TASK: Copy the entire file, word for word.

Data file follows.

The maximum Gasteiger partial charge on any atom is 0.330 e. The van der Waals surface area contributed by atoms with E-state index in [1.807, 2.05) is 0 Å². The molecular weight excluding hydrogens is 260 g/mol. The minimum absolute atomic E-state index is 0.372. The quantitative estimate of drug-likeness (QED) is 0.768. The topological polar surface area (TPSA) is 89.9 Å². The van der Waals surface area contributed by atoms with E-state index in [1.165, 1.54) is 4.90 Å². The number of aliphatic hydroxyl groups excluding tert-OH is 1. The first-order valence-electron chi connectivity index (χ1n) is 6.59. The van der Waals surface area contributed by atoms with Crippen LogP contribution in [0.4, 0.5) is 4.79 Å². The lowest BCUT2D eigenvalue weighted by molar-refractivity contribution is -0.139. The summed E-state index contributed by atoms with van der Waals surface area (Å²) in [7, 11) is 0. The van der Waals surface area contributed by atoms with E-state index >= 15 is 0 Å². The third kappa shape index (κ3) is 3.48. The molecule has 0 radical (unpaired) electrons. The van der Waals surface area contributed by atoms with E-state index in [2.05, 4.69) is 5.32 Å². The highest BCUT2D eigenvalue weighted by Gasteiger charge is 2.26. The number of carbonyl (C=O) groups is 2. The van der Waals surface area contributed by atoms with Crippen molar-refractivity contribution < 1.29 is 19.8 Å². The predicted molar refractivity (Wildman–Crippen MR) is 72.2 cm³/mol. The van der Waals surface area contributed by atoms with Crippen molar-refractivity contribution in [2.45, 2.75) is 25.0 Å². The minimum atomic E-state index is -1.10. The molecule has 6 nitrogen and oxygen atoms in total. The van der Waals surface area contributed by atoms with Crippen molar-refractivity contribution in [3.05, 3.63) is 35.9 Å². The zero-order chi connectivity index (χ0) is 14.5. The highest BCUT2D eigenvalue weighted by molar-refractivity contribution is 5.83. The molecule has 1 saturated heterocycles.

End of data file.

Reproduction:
The maximum Gasteiger partial charge on any atom is 0.330 e. The van der Waals surface area contributed by atoms with E-state index in [1.807, 2.05) is 0 Å². The molecular weight excluding hydrogens is 260 g/mol. The minimum absolute atomic E-state index is 0.372. The quantitative estimate of drug-likeness (QED) is 0.768. The topological polar surface area (TPSA) is 89.9 Å². The van der Waals surface area contributed by atoms with E-state index in [1.165, 1.54) is 4.90 Å². The number of aliphatic hydroxyl groups excluding tert-OH is 1. The first-order valence-electron chi connectivity index (χ1n) is 6.59. The van der Waals surface area contributed by atoms with Crippen LogP contribution in [0.4, 0.5) is 4.79 Å². The lowest BCUT2D eigenvalue weighted by molar-refractivity contribution is -0.139. The summed E-state index contributed by atoms with van der Waals surface area (Å²) in [7, 11) is 0. The van der Waals surface area contributed by atoms with E-state index >= 15 is 0 Å². The third kappa shape index (κ3) is 3.48. The molecule has 0 radical (unpaired) electrons. The van der Waals surface area contributed by atoms with E-state index in [2.05, 4.69) is 5.32 Å². The highest BCUT2D eigenvalue weighted by Gasteiger charge is 2.26. The number of carbonyl (C=O) groups is 2. The van der Waals surface area contributed by atoms with Crippen molar-refractivity contribution < 1.29 is 19.8 Å². The predicted molar refractivity (Wildman–Crippen MR) is 72.2 cm³/mol. The van der Waals surface area contributed by atoms with Crippen molar-refractivity contribution in [2.45, 2.75) is 25.0 Å². The minimum atomic E-state index is -1.10. The molecule has 6 nitrogen and oxygen atoms in total. The van der Waals surface area contributed by atoms with Crippen molar-refractivity contribution in [3.05, 3.63) is 35.9 Å². The zero-order chi connectivity index (χ0) is 14.5. The highest BCUT2D eigenvalue weighted by molar-refractivity contribution is 5.83. The molecule has 1 saturated heterocycles.